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Kansas National Forest

Theodore RooseveltAs odd as it may seem, Kansas once had a National Forest.  In 1905 President Theodore Roosevelt signed an Executive Order designating 80,000 acres of land south of the Arkansas River and southwest of Garden Citiy as the Garden City Forest Reserve.

This forest was to be an experimental effort to determine which species of trees adapted best to the southwest climate.  Planting began in 1906 and it was reported in April that the government had planted 50,000 yellow pines and 30,000 hackberry, locust and Osage orange trees.  In 1907, the forestry service sent 170,000 evergreen, black locust, western yellow pine, jack pine, and Scotch pine trees to the reserve to be planted.  The first year was successful, but a prairie fire devastated more than 200 acres in early 1907.  In 1908, the forest was expanded to include a total of 302,387 acres and was renamed the Kansas National Forest.  The counties involved were Finney, Kearney, Hamilton, Grant, and Haskell.

By 1911, though, problems were evident.  A harsh drought in March of that year killed 90 percent of the living trees.  Replanting the forest in evergreens increased the survival rate, but the uncertainty of precipitation, hot summers and rapid evaporation of moisture spelled doom for the forest.  However, plantings continued in 1911 with cottonwood, jack and yellow pine, locust, catalpa, hedge, white willow and white ash.  Approximately 200,000 conifers were scheduled to be planted in 1912.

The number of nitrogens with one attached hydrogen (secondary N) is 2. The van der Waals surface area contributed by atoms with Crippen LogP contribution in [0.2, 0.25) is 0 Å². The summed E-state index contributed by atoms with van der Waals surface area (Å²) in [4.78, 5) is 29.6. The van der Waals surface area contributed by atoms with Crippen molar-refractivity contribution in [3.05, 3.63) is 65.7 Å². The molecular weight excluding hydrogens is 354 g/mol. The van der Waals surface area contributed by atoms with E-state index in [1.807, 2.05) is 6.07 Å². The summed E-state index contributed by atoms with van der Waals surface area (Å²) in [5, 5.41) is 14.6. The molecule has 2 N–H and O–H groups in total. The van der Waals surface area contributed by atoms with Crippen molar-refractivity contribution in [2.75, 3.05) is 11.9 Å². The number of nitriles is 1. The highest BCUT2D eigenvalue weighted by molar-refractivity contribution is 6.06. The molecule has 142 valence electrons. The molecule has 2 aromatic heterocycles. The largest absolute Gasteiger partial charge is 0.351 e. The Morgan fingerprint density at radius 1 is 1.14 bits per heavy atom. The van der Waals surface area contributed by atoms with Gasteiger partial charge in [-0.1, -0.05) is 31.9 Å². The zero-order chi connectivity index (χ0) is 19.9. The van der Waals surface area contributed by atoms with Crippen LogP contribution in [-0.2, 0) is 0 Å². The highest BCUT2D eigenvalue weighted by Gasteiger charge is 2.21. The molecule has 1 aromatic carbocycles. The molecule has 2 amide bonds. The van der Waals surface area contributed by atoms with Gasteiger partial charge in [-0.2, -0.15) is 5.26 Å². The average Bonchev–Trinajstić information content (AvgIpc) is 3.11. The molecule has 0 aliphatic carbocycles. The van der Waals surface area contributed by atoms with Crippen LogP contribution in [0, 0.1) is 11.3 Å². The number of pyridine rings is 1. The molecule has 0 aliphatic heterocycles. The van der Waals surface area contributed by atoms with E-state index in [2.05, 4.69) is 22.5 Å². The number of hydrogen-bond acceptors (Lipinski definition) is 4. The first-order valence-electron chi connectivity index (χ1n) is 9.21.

Ten years after its birth, President Woodrow Wilson abolished the forest in October 1915.  by December, 1915, the over 300,000 acres of land in what had been the National Forest was added to the federal land that was available to homesteaders.  The strongest survivors of all the trees planted were a stand of yellow pine planted in 1906 which never grew more than two feet tall. 

Entry: Kansas National Forest

Author: Kansas Historical Society

Author information: The Kansas Historical Society is a state agency charged with actively safeguarding and sharing the state's history.

Date Created: June 2003

Date Modified: June 2011

The author of this article is solely responsible for its content.